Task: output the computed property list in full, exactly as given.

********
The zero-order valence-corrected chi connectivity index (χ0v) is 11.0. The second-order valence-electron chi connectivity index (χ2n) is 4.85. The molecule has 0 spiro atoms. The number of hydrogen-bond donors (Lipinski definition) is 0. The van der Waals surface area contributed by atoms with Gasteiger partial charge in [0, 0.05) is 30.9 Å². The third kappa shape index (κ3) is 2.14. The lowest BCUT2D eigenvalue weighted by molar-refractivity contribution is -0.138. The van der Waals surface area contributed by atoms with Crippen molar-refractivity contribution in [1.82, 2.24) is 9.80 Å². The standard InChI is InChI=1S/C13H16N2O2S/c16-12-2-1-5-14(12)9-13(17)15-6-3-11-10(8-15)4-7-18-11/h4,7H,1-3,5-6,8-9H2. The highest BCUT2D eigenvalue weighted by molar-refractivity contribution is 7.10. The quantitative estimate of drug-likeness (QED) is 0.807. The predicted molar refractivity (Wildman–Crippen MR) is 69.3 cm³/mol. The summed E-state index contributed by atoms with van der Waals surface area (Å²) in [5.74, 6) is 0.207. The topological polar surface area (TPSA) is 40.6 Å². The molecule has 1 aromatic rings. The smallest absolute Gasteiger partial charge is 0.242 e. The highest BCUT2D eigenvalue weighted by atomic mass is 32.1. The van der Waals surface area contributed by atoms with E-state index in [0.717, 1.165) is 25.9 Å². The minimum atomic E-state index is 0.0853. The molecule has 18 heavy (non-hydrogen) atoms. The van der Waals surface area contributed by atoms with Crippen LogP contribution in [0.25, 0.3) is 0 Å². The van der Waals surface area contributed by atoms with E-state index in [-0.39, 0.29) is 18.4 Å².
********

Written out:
The zero-order valence-corrected chi connectivity index (χ0v) is 11.0. The second-order valence-electron chi connectivity index (χ2n) is 4.85. The molecule has 0 spiro atoms. The number of hydrogen-bond donors (Lipinski definition) is 0. The van der Waals surface area contributed by atoms with Gasteiger partial charge in [0, 0.05) is 30.9 Å². The third kappa shape index (κ3) is 2.14. The lowest BCUT2D eigenvalue weighted by molar-refractivity contribution is -0.138. The van der Waals surface area contributed by atoms with Crippen molar-refractivity contribution in [1.82, 2.24) is 9.80 Å². The standard InChI is InChI=1S/C13H16N2O2S/c16-12-2-1-5-14(12)9-13(17)15-6-3-11-10(8-15)4-7-18-11/h4,7H,1-3,5-6,8-9H2. The highest BCUT2D eigenvalue weighted by molar-refractivity contribution is 7.10. The quantitative estimate of drug-likeness (QED) is 0.807. The predicted molar refractivity (Wildman–Crippen MR) is 69.3 cm³/mol. The summed E-state index contributed by atoms with van der Waals surface area (Å²) in [5.74, 6) is 0.207. The topological polar surface area (TPSA) is 40.6 Å². The molecule has 1 aromatic rings. The smallest absolute Gasteiger partial charge is 0.242 e. The highest BCUT2D eigenvalue weighted by atomic mass is 32.1. The van der Waals surface area contributed by atoms with E-state index in [0.717, 1.165) is 25.9 Å². The minimum atomic E-state index is 0.0853. The molecule has 18 heavy (non-hydrogen) atoms. The van der Waals surface area contributed by atoms with Crippen LogP contribution in [0.25, 0.3) is 0 Å². The van der Waals surface area contributed by atoms with E-state index in [-0.39, 0.29) is 18.4 Å².